introduced between 1939-1940. Worth noting is also the silver finish of most of the inner surfaces, specified by the schedule.

96 / real colors of wwii aircraft

The painting specification included in the Handbook for the Heinkel He 59 C,
dated from 1936, reveals that Nitrodecklack grau 7007 could also be applied
over the fabric surfaces, if an intermediate layer of aluminium lacquer had
been previously sprayed on. Note that the last step for finishing the fabric
surfaces was to polish them with a polishing paste.

real colors of wwii aircraft / 97

98 / real colors of wwii aircraft
The Handbook for the Heinkel He 60 E was issued on May 5, 1937. The coating systems defined in the painting specification did not differ substantially from those
intended for the He 59 C, but some of the specified painting products were different. In this case, the base colour was clearly identified as RLM-Grau (Grey).

real colors of wwii aircraft / 99

Two camouflage diagrams included in the Handbook for the Dornier Do 17 F, which was issued on June 25, 1937. The pattern was essentially the same, and the
difference between both variants were the transposed colours for the particular patches. Worth noting is that the painting specification stated that the upper surfaces
were first to be sprayed with one layer of DKH-protective lacquer no. 63 grau (grey), and then the camouflage patches in colours no. 61 braun (brown) and 62 grün
(green) were to be applied, using brushes. This camouflage scheme was also valid for the Do 17 E, and mirror images were also in use.

100 / real colors of wwii aircraft

Issued on July 9, 1938,
the Handbook for the
Messerchmitt Bf 109 C and
D may have been one of
the last that included the
full painting specification.
In this case, all camouflage
paints (in colours no.
70, 71 and 65) were to
be applied with a spray
gun. The execution of the
camouflage painting was
not to be done with hard
edges between colours, but
blended into each other
with a 50 mm overspray.

The Handbook for the Henschel Hs 123 A and B issued on September 19, 1938, still included the pattern diagrams for the RLM 61/62/63/65 camouflage. Above we can
see a diagram of the ‘B’ pattern, and a diagram of the lines of separation between the upper surface and underside colours.

real colors of wwii aircraft / 101

Diagram of the RLM 70/71/65 camouflage scheme for the early Ju 87 B, as promulgated in 1939.

Diagram of the ‘A’ pattern of the RLM 70/71/65 camouflage scheme for the Ju 52/3m, as issued in October 1939.

102 / real colors of wwii aircraft

Issued on November 18, 1939, the Handbook for the Henschel Hs 126 A-1
and B-1 included both the ‘A’ and ‘B’ pattern diagrams for the RLM 70/71/65
camouflage scheme. Note that both the RLM 70 and 71 are simply referred to
as grün (green) in the colour listing.

real colors of wwii aircraft / 103

The RLM 70/71/65 camouflage scheme was essentially the same for the Dornier Do 17 M, P and Z variants, as well as for the Do 215 B-1. Reproduced here is the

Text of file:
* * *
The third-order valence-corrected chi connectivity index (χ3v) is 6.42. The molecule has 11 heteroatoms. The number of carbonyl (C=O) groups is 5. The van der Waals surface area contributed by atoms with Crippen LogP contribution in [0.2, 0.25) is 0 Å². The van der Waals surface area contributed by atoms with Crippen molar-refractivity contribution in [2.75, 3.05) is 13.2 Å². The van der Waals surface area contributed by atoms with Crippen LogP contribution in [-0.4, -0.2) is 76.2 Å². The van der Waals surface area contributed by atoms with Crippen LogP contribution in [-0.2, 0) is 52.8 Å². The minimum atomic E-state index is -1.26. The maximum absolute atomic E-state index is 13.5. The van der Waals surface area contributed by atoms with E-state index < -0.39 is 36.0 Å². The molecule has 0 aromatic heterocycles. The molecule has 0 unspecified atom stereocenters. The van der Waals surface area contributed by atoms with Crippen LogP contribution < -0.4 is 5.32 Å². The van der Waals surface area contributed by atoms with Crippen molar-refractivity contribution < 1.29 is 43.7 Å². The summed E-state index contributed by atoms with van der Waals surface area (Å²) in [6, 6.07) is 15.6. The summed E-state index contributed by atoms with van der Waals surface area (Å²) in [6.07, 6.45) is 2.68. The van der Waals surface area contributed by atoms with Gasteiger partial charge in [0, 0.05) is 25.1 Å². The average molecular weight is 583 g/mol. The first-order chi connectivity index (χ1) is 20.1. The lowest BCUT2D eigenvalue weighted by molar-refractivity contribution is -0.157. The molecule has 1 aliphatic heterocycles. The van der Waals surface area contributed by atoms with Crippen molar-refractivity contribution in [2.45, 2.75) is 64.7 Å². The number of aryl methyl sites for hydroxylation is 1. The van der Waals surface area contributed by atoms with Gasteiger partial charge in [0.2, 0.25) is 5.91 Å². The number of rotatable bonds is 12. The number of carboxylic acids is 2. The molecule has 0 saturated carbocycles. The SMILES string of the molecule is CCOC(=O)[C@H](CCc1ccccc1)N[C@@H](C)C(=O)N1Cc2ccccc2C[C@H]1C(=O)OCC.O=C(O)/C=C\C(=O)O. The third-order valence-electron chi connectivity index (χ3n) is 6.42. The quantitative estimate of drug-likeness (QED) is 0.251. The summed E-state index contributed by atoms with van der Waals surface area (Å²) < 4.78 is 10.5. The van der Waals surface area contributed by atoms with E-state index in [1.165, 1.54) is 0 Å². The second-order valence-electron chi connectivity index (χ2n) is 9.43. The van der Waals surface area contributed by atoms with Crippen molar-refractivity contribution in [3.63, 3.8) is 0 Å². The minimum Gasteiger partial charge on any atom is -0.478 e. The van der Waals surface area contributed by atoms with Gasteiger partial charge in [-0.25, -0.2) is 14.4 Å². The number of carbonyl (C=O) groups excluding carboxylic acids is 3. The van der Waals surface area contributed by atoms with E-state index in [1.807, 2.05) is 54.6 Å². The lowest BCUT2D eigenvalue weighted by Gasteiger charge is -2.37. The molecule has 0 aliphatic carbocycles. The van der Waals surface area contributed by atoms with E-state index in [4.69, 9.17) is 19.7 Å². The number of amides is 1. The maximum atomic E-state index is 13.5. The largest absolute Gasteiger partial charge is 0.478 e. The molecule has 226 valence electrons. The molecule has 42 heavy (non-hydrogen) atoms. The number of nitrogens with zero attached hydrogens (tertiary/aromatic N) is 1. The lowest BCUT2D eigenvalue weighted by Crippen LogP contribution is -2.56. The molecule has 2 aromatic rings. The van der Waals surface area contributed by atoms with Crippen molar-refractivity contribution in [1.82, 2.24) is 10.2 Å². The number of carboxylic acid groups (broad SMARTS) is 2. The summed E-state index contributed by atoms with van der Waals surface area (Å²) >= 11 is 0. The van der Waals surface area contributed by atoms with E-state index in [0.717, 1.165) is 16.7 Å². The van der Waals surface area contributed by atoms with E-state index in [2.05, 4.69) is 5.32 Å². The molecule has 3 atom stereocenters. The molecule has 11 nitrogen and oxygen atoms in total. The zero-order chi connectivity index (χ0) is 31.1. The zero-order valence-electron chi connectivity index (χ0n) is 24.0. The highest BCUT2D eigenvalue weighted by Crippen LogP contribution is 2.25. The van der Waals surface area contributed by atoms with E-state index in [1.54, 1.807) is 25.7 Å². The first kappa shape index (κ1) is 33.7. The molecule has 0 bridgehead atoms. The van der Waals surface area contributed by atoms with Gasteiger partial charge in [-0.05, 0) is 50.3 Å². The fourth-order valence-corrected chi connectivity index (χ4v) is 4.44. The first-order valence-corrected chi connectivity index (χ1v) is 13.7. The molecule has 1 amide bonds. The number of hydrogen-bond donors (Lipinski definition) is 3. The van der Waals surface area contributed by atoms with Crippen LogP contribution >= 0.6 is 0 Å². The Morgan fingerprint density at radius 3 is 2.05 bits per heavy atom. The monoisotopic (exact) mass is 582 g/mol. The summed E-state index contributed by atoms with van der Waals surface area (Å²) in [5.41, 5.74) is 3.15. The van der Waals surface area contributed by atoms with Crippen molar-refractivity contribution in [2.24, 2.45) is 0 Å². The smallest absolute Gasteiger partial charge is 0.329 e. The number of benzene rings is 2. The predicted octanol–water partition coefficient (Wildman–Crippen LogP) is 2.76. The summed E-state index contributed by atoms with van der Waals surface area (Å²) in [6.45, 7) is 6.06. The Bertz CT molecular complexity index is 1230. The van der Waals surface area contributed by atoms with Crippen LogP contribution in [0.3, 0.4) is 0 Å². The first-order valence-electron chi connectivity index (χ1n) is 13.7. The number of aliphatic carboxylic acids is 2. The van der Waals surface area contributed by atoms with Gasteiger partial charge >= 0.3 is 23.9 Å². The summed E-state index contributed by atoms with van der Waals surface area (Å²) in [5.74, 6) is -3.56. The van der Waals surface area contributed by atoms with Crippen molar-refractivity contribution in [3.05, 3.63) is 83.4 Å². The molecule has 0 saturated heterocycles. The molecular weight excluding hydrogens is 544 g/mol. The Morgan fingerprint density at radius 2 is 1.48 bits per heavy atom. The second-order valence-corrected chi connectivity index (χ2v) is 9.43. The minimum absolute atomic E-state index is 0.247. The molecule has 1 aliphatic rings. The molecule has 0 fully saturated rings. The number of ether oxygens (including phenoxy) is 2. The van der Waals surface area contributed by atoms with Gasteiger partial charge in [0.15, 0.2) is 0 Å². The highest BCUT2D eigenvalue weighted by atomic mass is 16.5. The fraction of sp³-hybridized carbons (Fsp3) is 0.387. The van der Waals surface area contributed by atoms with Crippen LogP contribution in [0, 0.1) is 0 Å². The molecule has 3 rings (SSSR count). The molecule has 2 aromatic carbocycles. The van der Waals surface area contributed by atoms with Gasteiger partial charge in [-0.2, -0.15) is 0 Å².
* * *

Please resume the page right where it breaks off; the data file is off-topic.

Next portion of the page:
diagram included in the Handbook for the Dornier Do 17 P, issued on November 24, 1939. Note that Dornier used different names for the colours, i.e. dunkelgrün (dark
green) for the RLM 70 and hellgrün (light green) for the RLM 71.

Dated February 21, 1940, this diagram shows the ‘B’ pattern of the RLM 70/71/65 camouflage scheme for the Ju 88. Note the finish of the engine nacelles, which were
to be uniformly painted in RLM 71 on the upper surfaces and RLM 65 on the undersides. In this case, the RLM 70 and 71 are called schwarzgrün (black green) and
dunkelgrün (dark green), respectively.

104 / real colors of wwii aircraft

The camouflage pattern for the Dornier Do 217 E-1 and E-3 is a mirror image of the pattern for Do 17 M, P and Z shown on the previous page. The specified colours are
referred to as RLM 65 hellblau (light blue), RLM 72 mittelgrün (middle green) and RLM 73 dunkelgrün (dark green). This diagram was included in the Handbook for the
Dornier Do 217 E-1 and E-3 that had been issued on August 30, 1941.

Diagram of the camouflage scheme for the Dornier Do 24 T-1 and T-2 as published in the Handbook issued on June 18, 1942. In this case, the RLM 72 and 73 colours
are both reffered to as grün (green).

real colors of wwii aircraft / 105

In accordance with this diagram included in the Handbook for the Dornier Do 217 N-1, which had been issued on February 23, 1943, this night fighter was to be
camouflaged with patches of RLM 74 and 75 applied over 02 or 76 background. The propeller spinners were to be painted in RLM 70. It is interesting to note that the
previous night fighting variant of this aircraft, i.e. the Do 217 J, was to be uniformly painted in RLM 22 schwarz (black), as mentioned in the Handbook issued August
11, 1942.

The painting scheme for the Dornier Do 217 K-1 was very similar to the one intended for the Do 217 E-1 and E-3, but in this case the undersides and side surfaces were
to be painted RLM 22 schwarz (black). The upper surface camouflage pattern retained the RLM 72/73 colouring. The national insignia were to be applied in form of
white (RLM 21) outlines only. This diagram was included in the Handbook issued on July 1, 1943. The same scheme was also intended for the Do 217 M-1.

106 / real colors of wwii aircraft

These diagrams were published in the Handbook for the Blohm und Voss BV 222 C, which had been issued in April 1943. They do not include information about the
exact colours, but these would obviously be the then-standard seaplane colours, i.e. RLM 72, 73 and 65.

real colors of wwii aircraft / 107

Camouflage diagrams for the Heinkel He 111 H-6, reproduced from the Handbook issued on June 2, 1943. This pattern was also valid for the H-11,
H-14, H-16 and H-20 variants. Worth noting is that the pattern for the vertical surfaces of the tailplane was simplified in comparison with the